Edited by Tractorhead
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Seth Powers

Certainly needs to get cleaned out under there. 

 

But how do you access it to tighten etc this dog point set screw? 

 

Seth

Clutch 2.jpg

Clutch 3.jpg

Clutch 4.jpg

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stevasaurus

Use a long 1/8" Allen wrench and come at the set screw from underneath the tower.  I don't see any set screw sticking into the hole.  I'm thinking it broke off.  Show us a picture of the shifter by the doughnut.  The hole in the doughnut is where the end of the set screw (dog point) fits.  Pull out the set screw and let's see that also.

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The Tuul Crib

Well I can't give any better advice than all of the above. So I will say all of the above 

and yes it is a simple fix.!!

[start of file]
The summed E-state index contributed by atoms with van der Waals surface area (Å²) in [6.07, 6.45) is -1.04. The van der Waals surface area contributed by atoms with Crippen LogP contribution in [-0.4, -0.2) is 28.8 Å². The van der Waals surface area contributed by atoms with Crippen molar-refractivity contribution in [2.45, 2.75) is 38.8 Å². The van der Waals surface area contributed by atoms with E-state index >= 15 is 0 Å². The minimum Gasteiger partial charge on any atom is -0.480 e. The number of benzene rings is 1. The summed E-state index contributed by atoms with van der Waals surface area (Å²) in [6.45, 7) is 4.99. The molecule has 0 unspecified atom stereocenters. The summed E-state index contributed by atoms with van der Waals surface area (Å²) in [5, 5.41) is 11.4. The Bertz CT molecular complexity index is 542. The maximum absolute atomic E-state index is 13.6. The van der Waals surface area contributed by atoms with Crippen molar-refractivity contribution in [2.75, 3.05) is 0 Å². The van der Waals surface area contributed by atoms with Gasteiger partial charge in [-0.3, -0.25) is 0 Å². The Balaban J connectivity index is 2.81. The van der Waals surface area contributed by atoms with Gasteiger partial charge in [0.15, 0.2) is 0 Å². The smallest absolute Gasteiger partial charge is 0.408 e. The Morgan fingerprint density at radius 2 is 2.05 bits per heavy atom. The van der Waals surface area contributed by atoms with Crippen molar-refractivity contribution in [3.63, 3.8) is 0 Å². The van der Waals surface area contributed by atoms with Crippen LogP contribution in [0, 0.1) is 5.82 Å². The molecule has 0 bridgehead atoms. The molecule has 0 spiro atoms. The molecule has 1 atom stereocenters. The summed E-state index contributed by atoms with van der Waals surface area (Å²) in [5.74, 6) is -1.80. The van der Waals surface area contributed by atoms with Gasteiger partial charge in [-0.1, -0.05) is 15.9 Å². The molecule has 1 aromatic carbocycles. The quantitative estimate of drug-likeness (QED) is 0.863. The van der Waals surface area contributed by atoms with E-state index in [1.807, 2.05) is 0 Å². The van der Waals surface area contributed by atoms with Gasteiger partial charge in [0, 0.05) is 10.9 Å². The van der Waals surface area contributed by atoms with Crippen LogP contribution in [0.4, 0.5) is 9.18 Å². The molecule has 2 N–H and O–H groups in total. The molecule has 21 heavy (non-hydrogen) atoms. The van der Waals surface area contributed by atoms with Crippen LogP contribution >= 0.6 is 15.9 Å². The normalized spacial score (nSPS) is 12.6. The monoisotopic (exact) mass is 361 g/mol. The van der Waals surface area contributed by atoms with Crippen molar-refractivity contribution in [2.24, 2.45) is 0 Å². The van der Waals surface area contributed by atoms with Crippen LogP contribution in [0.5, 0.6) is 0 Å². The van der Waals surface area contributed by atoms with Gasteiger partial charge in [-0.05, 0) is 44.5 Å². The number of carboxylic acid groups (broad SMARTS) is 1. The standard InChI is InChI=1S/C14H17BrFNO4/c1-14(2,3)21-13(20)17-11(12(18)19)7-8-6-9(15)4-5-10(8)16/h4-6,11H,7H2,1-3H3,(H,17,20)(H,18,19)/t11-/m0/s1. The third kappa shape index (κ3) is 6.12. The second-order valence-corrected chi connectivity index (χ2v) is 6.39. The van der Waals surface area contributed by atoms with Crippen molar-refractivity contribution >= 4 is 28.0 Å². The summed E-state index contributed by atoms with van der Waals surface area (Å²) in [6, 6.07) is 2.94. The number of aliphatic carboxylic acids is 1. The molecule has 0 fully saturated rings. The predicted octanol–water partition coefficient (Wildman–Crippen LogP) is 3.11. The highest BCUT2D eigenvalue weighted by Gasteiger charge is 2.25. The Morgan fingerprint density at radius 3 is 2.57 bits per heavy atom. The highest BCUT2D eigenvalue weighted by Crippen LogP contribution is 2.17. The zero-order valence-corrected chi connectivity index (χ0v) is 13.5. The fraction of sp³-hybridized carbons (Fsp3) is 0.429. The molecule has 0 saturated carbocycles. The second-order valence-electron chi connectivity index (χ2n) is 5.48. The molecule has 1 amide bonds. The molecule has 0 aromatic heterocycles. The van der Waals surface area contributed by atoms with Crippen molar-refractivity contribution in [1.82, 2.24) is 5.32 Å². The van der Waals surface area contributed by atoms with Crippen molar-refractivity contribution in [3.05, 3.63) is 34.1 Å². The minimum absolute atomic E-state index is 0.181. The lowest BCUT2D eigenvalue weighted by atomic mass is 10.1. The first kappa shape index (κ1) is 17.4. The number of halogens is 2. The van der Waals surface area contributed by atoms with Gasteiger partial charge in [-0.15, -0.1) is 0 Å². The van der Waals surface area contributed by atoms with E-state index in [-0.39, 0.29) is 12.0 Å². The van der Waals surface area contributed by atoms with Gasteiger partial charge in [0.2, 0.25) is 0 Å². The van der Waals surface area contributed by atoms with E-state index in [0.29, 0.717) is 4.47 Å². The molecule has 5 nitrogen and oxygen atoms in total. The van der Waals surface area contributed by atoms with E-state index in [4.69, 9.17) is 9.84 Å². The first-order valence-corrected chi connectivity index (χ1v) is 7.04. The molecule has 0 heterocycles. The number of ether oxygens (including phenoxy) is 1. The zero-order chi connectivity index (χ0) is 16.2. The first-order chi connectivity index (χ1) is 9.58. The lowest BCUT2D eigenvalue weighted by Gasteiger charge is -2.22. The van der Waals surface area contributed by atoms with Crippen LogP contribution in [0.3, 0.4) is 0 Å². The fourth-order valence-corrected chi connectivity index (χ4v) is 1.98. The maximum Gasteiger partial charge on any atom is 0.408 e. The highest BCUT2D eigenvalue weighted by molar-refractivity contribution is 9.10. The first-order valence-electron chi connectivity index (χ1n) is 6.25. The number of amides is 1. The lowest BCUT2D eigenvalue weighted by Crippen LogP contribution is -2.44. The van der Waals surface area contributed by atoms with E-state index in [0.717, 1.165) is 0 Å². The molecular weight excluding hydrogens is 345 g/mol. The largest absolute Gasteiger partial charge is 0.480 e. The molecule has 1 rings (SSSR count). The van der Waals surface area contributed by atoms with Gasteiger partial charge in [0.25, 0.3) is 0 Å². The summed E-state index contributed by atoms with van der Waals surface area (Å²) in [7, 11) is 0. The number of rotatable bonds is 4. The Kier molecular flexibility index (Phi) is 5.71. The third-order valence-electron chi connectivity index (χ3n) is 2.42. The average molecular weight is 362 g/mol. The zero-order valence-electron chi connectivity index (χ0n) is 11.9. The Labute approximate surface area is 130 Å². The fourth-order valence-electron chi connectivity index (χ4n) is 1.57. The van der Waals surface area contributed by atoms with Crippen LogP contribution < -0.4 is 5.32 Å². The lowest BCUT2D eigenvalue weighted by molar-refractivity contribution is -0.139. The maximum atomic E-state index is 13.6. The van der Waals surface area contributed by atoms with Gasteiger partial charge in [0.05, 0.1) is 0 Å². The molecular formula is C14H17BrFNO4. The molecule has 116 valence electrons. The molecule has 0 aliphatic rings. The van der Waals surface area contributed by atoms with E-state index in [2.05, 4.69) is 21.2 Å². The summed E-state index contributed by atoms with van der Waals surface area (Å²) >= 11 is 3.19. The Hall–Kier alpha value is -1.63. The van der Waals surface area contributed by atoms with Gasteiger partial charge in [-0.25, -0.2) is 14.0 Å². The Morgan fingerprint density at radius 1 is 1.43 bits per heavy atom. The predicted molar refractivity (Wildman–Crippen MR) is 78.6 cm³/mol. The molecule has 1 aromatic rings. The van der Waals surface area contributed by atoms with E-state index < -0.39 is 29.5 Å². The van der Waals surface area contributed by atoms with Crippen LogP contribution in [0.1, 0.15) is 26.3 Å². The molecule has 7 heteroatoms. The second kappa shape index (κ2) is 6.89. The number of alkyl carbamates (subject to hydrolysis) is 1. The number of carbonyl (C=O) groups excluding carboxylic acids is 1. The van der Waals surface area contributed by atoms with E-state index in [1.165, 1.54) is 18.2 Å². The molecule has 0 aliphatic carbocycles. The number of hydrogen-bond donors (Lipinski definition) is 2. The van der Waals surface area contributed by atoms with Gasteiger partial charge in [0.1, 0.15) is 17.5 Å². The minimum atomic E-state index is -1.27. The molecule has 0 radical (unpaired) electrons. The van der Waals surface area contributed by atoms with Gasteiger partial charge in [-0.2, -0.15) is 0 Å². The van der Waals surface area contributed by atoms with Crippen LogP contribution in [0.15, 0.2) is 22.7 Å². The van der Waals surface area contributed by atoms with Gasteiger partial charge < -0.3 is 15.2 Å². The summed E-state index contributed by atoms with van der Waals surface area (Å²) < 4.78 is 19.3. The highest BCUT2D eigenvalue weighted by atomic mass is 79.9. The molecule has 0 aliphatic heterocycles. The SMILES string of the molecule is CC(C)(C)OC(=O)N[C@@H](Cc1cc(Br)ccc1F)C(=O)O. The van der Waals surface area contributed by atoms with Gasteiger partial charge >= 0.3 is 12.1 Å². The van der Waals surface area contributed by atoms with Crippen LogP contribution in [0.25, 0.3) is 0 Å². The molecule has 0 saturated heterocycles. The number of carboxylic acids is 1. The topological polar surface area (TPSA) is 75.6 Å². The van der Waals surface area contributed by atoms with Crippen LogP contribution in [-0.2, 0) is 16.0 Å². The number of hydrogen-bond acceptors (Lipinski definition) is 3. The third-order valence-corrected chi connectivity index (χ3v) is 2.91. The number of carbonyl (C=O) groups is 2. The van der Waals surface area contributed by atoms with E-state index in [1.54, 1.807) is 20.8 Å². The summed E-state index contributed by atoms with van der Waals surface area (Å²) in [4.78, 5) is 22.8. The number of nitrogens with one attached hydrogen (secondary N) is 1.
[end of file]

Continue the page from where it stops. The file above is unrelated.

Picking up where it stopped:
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Tractorhead

The Set screw is be the screw in the red marked Area, hidden under the dirt.

 

 

if i see it right by zooming deep into the picture, i believe i just see a gently tip of the setscrew

(in the blue marking)

 

80E072D0-7EC7-428E-BE1B-F68BC0C86275.jpeg.ef1e0a4e65052fb0829444a3a0aa74a3.jpeg

 

But i‘m with stevasaurus,

screw it out completely and check the tip if it was broken.

 

The tip i believe to imagine, can be also just a fract of the screw after it cracks, so it‘s 

better to check it before than have a gearbox damage.

 

If you have a small telescopic magnet, put it from top the open hole into the hole and see if you can fish out a part of metal.

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Seth Powers
16 hours ago, Tractorhead said: